It’s official: January 20, 2019 marks the 20th year that global entrepreneurs have descended on MIT Sloan Executive Education for the Entrepreneurship Development Program (EDP)-- an intense week of hands-on training in launching prosperous, innovation-driven ventures.
Drawing from MIT’s vast culture of innovation and entrepreneurship, EDP is packed with captivating lectures, guest speakers, group discussions, networking, and idea pitching—which is why Bill Aulet, the program's faculty director, has often likened the EDP experience to "drinking from a fire hose."
After 20 years, the tremendous impact and popularity of the globally-recognized program continues to grow. In the 2018 session alone, more than 20 industries and 30 countries were represented. These participants learned from 27 faculty members, guest speakers, and coaches; met with 18 innovation-based venture; and collectively presented 112 pitches to a panel of faculty and venture capitalists.
Entrepreneurs are not born—they are made
Since its inception, EDP has been driven by the philosophy that entrepreneurship can be taught. The program offers participants a structured and disciplined approach to start, grow, and scale their businesses, equipping them with the skills, tools, and techniques to identify and prioritize market opportunities and also avoid the pitfalls that can beset companies in growth mode. EDP connects participants to a global entrepreneurial network and gives them exposure to the greater Boston business ecosystem—including Cambridge, which is a world-renowned hub of innovation.
During his tenure as the head of the Martin Trust Center for MIT Entrepreneurship, Aulet has conceived, designed, and overseen the implementation of many new innovative programs, from the Regional Entrepreneurship Acceleration Program (REAP) to the Founders Skills Accelerator to the Entrepreneurs Walk of Fame. Prior to joining MIT, Aulet had a 25-year track record of success in business himself. He has directly raised more than $100 million in funding for his companies and more importantly has led to the creation of hundreds of millions of dollars in market value in those companies.
In 2013, Aulet wrote Disciplined Entrepreneurship: 24 Steps to a Successful Startup. His goal was to create a roadmap for academics that provided a framework, introduced a common language, and added rigor to the teaching of the subject of entrepreneurship to students. In the five years since its publication, the book has become a best-seller, has been translated into over 20 languages, and inspired a second title, the Disciplined Entrepreneurship Workbook. Better yet, Aulet’s vision has taken hold with scores of top global universities and business schools that use the book and its concepts as the foundational text for much of their entrepreneurship education and curriculum.
The concepts, tools, and frameworks covered in EDP—including Aulet’s 24 steps—enable participants to:
- Create, identify, and evaluate new venture opportunities
- Interpret customer needs and quantify the value proposition
- Start and build a successful technology-based company
- Understand how the process of starting new ventures may vary geographically and culturally
- Leverage new science and technologies from corporate or university laboratories
- Develop winning business plans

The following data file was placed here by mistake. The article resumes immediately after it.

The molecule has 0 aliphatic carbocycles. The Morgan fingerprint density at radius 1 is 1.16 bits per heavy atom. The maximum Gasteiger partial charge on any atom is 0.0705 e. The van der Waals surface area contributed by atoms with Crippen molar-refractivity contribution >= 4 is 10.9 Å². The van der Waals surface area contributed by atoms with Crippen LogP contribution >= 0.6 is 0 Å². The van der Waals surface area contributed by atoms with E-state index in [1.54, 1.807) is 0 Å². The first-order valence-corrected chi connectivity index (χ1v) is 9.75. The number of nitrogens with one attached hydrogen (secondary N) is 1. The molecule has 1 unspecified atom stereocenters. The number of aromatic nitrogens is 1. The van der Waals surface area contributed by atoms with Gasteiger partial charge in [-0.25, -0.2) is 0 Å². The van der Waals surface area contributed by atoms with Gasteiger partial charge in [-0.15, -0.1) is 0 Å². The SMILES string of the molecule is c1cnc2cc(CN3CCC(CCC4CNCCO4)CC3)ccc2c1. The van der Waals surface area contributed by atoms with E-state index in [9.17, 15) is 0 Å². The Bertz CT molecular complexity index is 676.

- Scale startups to be globally successful
- Navigate the venture capital investment process
- Obtain feedback on personal entrepreneurship skills
- Enhance and expand their networks
And, much like the field of entrepreneurship itself, EDP continues to evolve each year to reflect the new realities in the world and the new learnings of the MIT faculty. EDP is annually one of the highest-rated and best-attended programs in the MIT Executive Education portfolio with a proud, powerful, and well-connected alumni base.
“EDP blew through my very high expectations,” says Suraj Kripalani, Founder of BonBillo. “We heard from the best lecturers—industry experts and entrepreneurs who have made a big impact using the 24-step framework. Being surrounded by these participants and faculty gave me a lot of energy—I didn’t even feel the pace and the 14-hour days until the week was over. It was a life-changing experience for me.”
Thriving on collaboration
Teams of entrepreneurs or intrapreneurs are also encouraged to attend the program together with university staff and/or development professionals from their region. For example, Highlands and Islands Enterprise (HIE) and Scottish Enterprise (two Scottish economic development agencies) have sent cohorts to EDP since 2007. The agencies chose MIT for our vibrant entrepreneurial culture, our track record of working with countries around the world to inspire new ways of doing business, and for MIT’s world-class commercialization and technology transfer system. In addition, these government-sponsored economic development groups recognize that the program is instrumental in instilling a culture of ambition while equipping its country’s entrepreneurs with the skills and knowledge needed to accelerate their growth potential.
“It has been such a joy to work with Scotland, and all parties have benefited greatly from this relationship,” says Aulet. “It is not just a few, but rather a vibrant and growing community of entrepreneurs in Scotland now who are highly skilled and share a common language, which will continue to pay enormous economic and social dividends well into the future.”
You can also learn more about the EDP experience from the perspective of your peers in these blog posts:
- Bringing the Disciplined Entrepreneurship process to Ireland: A Q&A with EDP participant Dr. John Breslin
- Entrepreneurship Development Program brings focus to 8D Technologies
- Interview with EDP participant and Administrate CEO John Peebles
- Program participant credits MIT Sloan's EDP for company growth
The 2019 session of the Entrepreneurship Development Program is offered January 20-25